The box score shows Devin Gardner had an efficient 184 yards and two TDs on 20 attempts, with one lone interception blemishing his stat line. The eyes saw his mechanics, which are all over the place, and at least two should-be interceptions hit the turf or, in the case of Jake Butt's first catch, get rescued by a great effort on the receiver's part. In fairness to Gardner, the box score also doesn't show that his interception was tipped at the line.
A crease, that. [Upchurch]
The box score and eye test agree on a couple things, at least. The offensive line did a fine job opening up holes after Miami stopped packing the box with eight defenders; when the RedHawks had to adjust to account for Michigan's wide-open receivers, Derrick Green went off, finishing the game with 137 yards and a pair of scoring runs on 22 carries. Green showed off patience, vision, and the decisive cuts necessary for success in a zone running scheme, and the numbers say as much.
Amara Darboh also looked good as he stepped into a starting role with Devin Funchess in street clothes; the redshirt sophomore caught six passes for 88 yards and Michigan's first touchdown—when he caught a quick slant and powered through a tackle to poke the ball across the plane—though he did lose a fumble during that stressful second quarter. Jake Butt looked healthy after playing sparingly against Notre Dame, finishing with three catches for 59 yards and a score on a clever fake screen called by Doug Nussmeier.
The defense thoroughly dominated Miami. RedHawks QB Andrew Hendrix could only muster 165 yards with one TD and one INT on 26 passes. The Miami passing game fared a whole lot better than their running game, which managed a paltry 33 yards on 24 attempts. The defensive front looked great, and even without starters Ray Taylor and Jarrod Wilson, the secondary held strong. Jourdan Lewis recorded his first career interception with a leaping grab on the sideline, while Jabrill Peppers impressed with his physical man coverage, forcing throw after throw to sail into the sideline.
The box score, which must be taken into account—our lyin' eyes being what they are—says Michigan turned in a dominant performance, with the final score a bit deceiving thanks to those turnovers. While it took longer than anyone hoped or expected, the Wolverines ultimately dispatched a bad team with relative ease.
On my drive home, however, I'll remember the groans that accompanied Hagerup's ill-fated punt, and the boos that followed the team into the tunnel, and I'll wonder what that kind of first-half performance would result in next week, when a plucky Utah squad coming off a bye week visits the Big House. The mental image isn't a pleasant one.
*Apologies for initially screwing up this sequence of events; now edited for accuracy, though the general "WTF" feeling stands, of course. This was horrible clock management and an infuriatingly conservative call in a one-score game against an overmatched opponent.
FORMATION NOTES: We're a… shotgun spread offense with personnel exactly like Rich Rodriguez's preferred 1 RB, 1 blocky/catchy, 3 WR?
We were in this game. Take off… er… put everyone in identical uniforms and don't check to see which team has the 6'5" giant at WR and you would have no idea which team was which based on presnap alignments. Excluding short yardage and two snaps inside the Michigan 5, Michigan had 49 shotgun snaps, five from the pistol, 7 in ace and zero I-Form.
This wasn't quite as WR heavy as that would imply as you can see Kerridge split to flanker in the above shot, something that happened half a dozen times. But… yeah, it looked like a callback to 2010 minus non-scramble QB runs, of which there was one.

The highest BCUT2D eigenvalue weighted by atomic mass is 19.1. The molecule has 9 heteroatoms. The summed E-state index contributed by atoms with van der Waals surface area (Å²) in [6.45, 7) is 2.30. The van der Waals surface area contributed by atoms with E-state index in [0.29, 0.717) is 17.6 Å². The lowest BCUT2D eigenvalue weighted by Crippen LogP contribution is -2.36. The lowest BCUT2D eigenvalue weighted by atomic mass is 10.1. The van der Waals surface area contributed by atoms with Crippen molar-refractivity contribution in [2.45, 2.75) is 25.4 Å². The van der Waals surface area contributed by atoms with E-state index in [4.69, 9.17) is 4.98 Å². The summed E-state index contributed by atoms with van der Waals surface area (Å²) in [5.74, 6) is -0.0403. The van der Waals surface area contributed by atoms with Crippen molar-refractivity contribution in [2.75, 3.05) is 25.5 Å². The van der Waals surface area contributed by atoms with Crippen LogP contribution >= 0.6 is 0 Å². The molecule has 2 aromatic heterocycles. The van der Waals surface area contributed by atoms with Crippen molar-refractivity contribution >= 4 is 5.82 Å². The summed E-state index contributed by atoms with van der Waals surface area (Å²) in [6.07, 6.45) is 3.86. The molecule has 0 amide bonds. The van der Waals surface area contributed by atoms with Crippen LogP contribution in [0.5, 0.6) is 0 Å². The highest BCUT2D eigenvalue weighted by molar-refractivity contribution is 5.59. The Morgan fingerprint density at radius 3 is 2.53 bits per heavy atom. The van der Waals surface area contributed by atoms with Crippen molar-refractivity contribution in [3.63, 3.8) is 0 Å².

Michigan deployed Kerridge all over; here he's the H-back.
And they deployed a few instances of what I call "Pistol FB," which indicates there's a dude next to Gardner and a TE.
Michigan ran a version of this where the "FB" was Norfleet, once from the pistol and once from the gun. Norfleet also motioned to the backfield for a two-back look.
Now if the next time Michigan uses my preferred offensive style if they could just score some points that would be cool.
SUBSTITUTION NOTES: Line was Cole/Magnuson/Miller/Glasgow/Braden the whole way. Gardner QB obviously; Green was the starting RB and vaguely the top guy, with Smith getting close to equal time and Hayes getting some third down snaps.
WR was a rotation between Funchess, Darboh, Chesson, and Norfleet with nobody else getting in IIRC. Hill and Williams saw almost all the TE snaps save a handful Butt got early; Kerridge also played H-back frequently.
[After THE JUMP: why don't you try running INTO the hole this time?]
FORMATION NOTES: Not a whole lot that was unusual. Michigan has changed the alignment of their backs in some shotgun sets:
I called this "shotgun deep" since the QB is still at 5 yards but the back is behind instead of parallel. I imagine they did this for the same reason the pistol exists: to give the back downhill momentum when he takes a handoff.
Conventional shotgun sets were frequent as well, as were split TEs. This is the first snap of the game and features Hill motioning from an H-back spot to the slot; he'll block for Funchess on a successful flanker screen.
Michigan would occasionally scrape up an I-Form out of whatever was laying around, like when Chesson motioned in here. This actually cut behind Chesson's force block to pick up 15.
SUBSTITUTION NOTES: OL was Cole-Magnuson-Miller-Burzynski/Kalis-Braden the whole way. Gardner obviously QB until garbage time; he got pulled a couple drives before Michigan did much non-WR substitution.
Feature backs were Green and Smith with Hayes apparently a third down option; Drake Johnson only saw garbage carries and should no longer be considered a playing time contender going forward.
At WR it was Funchess, Chesson, Darboh, and Norfleet rotating approximately equally; Canteen did not get on until late. Bo Dever is your backup slot, apparently. Tight end was mostly Hill and Williams with a bit less Heitzman sprinkled in.
[After THE JUMP: all things discussed.]